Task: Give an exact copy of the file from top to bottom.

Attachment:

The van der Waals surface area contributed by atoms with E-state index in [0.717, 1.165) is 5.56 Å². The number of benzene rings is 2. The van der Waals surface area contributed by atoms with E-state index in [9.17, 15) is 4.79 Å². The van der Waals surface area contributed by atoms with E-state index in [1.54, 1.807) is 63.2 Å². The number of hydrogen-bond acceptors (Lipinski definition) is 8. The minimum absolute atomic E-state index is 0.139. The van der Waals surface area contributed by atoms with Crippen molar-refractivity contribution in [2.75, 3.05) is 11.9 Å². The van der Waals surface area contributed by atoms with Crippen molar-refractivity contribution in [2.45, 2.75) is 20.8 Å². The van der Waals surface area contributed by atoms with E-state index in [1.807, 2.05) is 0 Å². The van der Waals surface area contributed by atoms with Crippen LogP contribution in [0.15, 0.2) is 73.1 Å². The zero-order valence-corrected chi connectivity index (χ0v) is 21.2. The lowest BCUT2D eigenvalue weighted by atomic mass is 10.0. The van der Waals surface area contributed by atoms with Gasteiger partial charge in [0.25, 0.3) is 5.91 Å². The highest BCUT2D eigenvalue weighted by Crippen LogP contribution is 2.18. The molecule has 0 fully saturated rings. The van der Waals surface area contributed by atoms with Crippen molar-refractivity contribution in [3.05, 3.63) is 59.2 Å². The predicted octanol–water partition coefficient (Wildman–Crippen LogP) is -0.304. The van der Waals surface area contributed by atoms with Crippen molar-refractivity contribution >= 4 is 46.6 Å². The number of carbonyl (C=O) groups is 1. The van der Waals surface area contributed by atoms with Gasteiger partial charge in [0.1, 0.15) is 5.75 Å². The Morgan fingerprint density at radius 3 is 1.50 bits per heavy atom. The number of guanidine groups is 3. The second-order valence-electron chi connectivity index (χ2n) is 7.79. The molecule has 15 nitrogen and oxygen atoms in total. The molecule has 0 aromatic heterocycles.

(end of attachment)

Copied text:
The van der Waals surface area contributed by atoms with E-state index in [0.717, 1.165) is 5.56 Å². The number of benzene rings is 2. The van der Waals surface area contributed by atoms with E-state index in [9.17, 15) is 4.79 Å². The van der Waals surface area contributed by atoms with E-state index in [1.54, 1.807) is 63.2 Å². The number of hydrogen-bond acceptors (Lipinski definition) is 8. The minimum absolute atomic E-state index is 0.139. The van der Waals surface area contributed by atoms with Crippen molar-refractivity contribution in [2.75, 3.05) is 11.9 Å². The van der Waals surface area contributed by atoms with Crippen molar-refractivity contribution in [2.45, 2.75) is 20.8 Å². The van der Waals surface area contributed by atoms with E-state index in [1.807, 2.05) is 0 Å². The van der Waals surface area contributed by atoms with Crippen LogP contribution in [0.15, 0.2) is 73.1 Å². The zero-order valence-corrected chi connectivity index (χ0v) is 21.2. The lowest BCUT2D eigenvalue weighted by atomic mass is 10.0. The van der Waals surface area contributed by atoms with Gasteiger partial charge in [0.25, 0.3) is 5.91 Å². The highest BCUT2D eigenvalue weighted by Crippen LogP contribution is 2.18. The molecule has 0 fully saturated rings. The van der Waals surface area contributed by atoms with Crippen molar-refractivity contribution in [3.05, 3.63) is 59.2 Å². The predicted octanol–water partition coefficient (Wildman–Crippen LogP) is -0.304. The van der Waals surface area contributed by atoms with Crippen molar-refractivity contribution >= 4 is 46.6 Å². The number of carbonyl (C=O) groups is 1. The van der Waals surface area contributed by atoms with Gasteiger partial charge in [0.1, 0.15) is 5.75 Å². The Morgan fingerprint density at radius 3 is 1.50 bits per heavy atom. The number of guanidine groups is 3. The second-order valence-electron chi connectivity index (χ2n) is 7.79. The molecule has 15 nitrogen and oxygen atoms in total. The molecule has 0 aromatic heterocycles.